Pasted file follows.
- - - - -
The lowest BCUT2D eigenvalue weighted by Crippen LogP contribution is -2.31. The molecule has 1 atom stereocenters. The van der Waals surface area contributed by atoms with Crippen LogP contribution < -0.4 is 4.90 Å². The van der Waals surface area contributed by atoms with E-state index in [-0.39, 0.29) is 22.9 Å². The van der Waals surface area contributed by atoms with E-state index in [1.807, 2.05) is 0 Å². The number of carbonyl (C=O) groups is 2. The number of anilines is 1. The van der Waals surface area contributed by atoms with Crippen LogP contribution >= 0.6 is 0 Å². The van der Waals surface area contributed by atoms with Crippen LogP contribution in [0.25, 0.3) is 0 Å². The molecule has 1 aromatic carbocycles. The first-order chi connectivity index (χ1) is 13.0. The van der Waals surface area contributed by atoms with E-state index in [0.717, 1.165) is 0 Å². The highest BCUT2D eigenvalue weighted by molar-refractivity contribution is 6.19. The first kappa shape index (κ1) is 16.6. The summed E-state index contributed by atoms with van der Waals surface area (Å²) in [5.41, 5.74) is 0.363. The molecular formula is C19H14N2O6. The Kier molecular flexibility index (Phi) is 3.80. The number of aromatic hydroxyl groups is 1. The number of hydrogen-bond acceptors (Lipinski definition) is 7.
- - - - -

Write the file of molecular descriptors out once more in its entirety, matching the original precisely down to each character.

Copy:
The lowest BCUT2D eigenvalue weighted by Crippen LogP contribution is -2.31. The molecule has 1 atom stereocenters. The van der Waals surface area contributed by atoms with Crippen LogP contribution < -0.4 is 4.90 Å². The van der Waals surface area contributed by atoms with E-state index in [-0.39, 0.29) is 22.9 Å². The van der Waals surface area contributed by atoms with E-state index in [1.807, 2.05) is 0 Å². The number of carbonyl (C=O) groups is 2. The number of anilines is 1. The van der Waals surface area contributed by atoms with Crippen LogP contribution >= 0.6 is 0 Å². The van der Waals surface area contributed by atoms with Crippen LogP contribution in [0.25, 0.3) is 0 Å². The molecule has 1 aromatic carbocycles. The first-order chi connectivity index (χ1) is 13.0. The van der Waals surface area contributed by atoms with E-state index in [0.717, 1.165) is 0 Å². The highest BCUT2D eigenvalue weighted by molar-refractivity contribution is 6.19. The first kappa shape index (κ1) is 16.6. The summed E-state index contributed by atoms with van der Waals surface area (Å²) in [5.41, 5.74) is 0.363. The molecular formula is C19H14N2O6. The Kier molecular flexibility index (Phi) is 3.80. The number of aromatic hydroxyl groups is 1. The number of hydrogen-bond acceptors (Lipinski definition) is 7.